Before being printed, photographs and images must be converted from RGB to CMYK. The key aspect here is the lab colour space.
When images are displayed on the screen and other digital devices, the RGB colour space is used. In the world of print, however, CMYK is a prerequisite. Print files created in RGB on the screen must be converted to CMYK in order to be printed. Since these two colour spaces differ greatly not only in the way they represent colours but also in the number of colours they can represent, you have to use a common denominator to convert between them – the Lab colour space.
What is the Lab colour space?
The Lab colour space (also called CIELAB) contains all colours that can be perceived by the human eye. As a result, it is device-independent and media-neutral, excluding any device-specific properties. The coordinates L*, a* and b* allow any colour that is perceptible to the human eye to be represented, including those outside the limited RGB and CMYK colour spaces. The L* value indicates the lightness (0=black, 100=white), the a- value indicates a position on the red-green axis (+a=red, -a=green) and the b value is on the yellow-blue axis (+b=yellow, -b=blue).
These properties allow the Lab colour space to act as a profile connection space that can be used to convert colours between two colour spaces, such as RGB and CMYK.
How does the conversion work?
Print profiles are based on “characterisation” data, which characterises a given output condition.
In terms of the sequence of steps to be followed this means:
Defining the output condition: What is the print process? What is the paper type and what are the primary colours involved in the production? For the ISO Coated v2 profile, for example, these would be offset printing, coated paper and CMYK.
Creating characterisation data: The characterisation data must now be created for the chosen output. This is done by printing a colour chart (comprising many individual CMYK colour fields) with the corresponding output and using a spectrophotometer to measure the device colours. The result is a Lab value for each of the individual colour fields or CMYK values. The Lab values allow the colour space to be described precisely and form the basis for creating colour profiles.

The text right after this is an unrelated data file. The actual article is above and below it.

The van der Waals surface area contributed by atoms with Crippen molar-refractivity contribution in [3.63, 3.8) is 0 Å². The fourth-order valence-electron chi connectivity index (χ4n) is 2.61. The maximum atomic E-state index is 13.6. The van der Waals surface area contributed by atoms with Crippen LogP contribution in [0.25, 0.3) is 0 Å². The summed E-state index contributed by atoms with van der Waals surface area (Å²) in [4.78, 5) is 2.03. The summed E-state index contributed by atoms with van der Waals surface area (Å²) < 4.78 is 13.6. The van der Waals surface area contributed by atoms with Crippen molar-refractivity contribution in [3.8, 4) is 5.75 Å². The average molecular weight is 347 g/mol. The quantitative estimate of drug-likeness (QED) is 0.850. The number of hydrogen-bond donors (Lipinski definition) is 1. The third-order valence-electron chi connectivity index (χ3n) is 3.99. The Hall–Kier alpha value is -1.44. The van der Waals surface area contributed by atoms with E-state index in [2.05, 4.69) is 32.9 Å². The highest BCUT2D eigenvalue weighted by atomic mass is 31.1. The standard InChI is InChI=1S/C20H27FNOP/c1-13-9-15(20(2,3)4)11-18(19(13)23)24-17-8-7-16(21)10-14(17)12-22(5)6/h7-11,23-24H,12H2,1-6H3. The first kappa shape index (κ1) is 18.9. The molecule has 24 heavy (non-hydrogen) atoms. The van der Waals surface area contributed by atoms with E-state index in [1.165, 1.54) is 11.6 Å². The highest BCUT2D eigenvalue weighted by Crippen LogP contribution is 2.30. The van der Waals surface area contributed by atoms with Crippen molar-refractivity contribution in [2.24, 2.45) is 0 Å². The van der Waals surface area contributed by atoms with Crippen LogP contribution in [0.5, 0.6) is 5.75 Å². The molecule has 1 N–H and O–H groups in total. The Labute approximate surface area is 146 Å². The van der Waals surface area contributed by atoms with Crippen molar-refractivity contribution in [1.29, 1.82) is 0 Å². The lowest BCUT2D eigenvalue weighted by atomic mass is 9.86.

In German-speaking countries, characterisation data are mostly created by the research institute Fogra (Forschungsinstitute für Medientechnologien e.V.). For example, FOGRA39 serves as the basis for ISO Coated v2.
Creating colour profiles: Colour profiles can now be calculated using the characterisation data. As described above, colour profiles allow conversion between RGB and CMYK, for example, via the media-neutral Lab colour space. However, they also describe in detail how the output colour values (e.g. CMYK) should be composed. The method for separating the colours depends on various technical print settings (e.g. ink limit or black composition). These separation properties have a direct influence on the creation of profiles and are the reason why there can be multiple print profiles for one set of characterisation data.
Ultimately a colour profile is created that supports the most accurate possible file conversion between the designer and the print shop.
If you are creating print files, in theory you should not need to worry about the steps outlined above. The only thing you need to know is the colour profile that your (online) printer prefers working with. Use this when creating your artwork to ensure the most accurate possible impression of the printed result, in your soft proof, for example.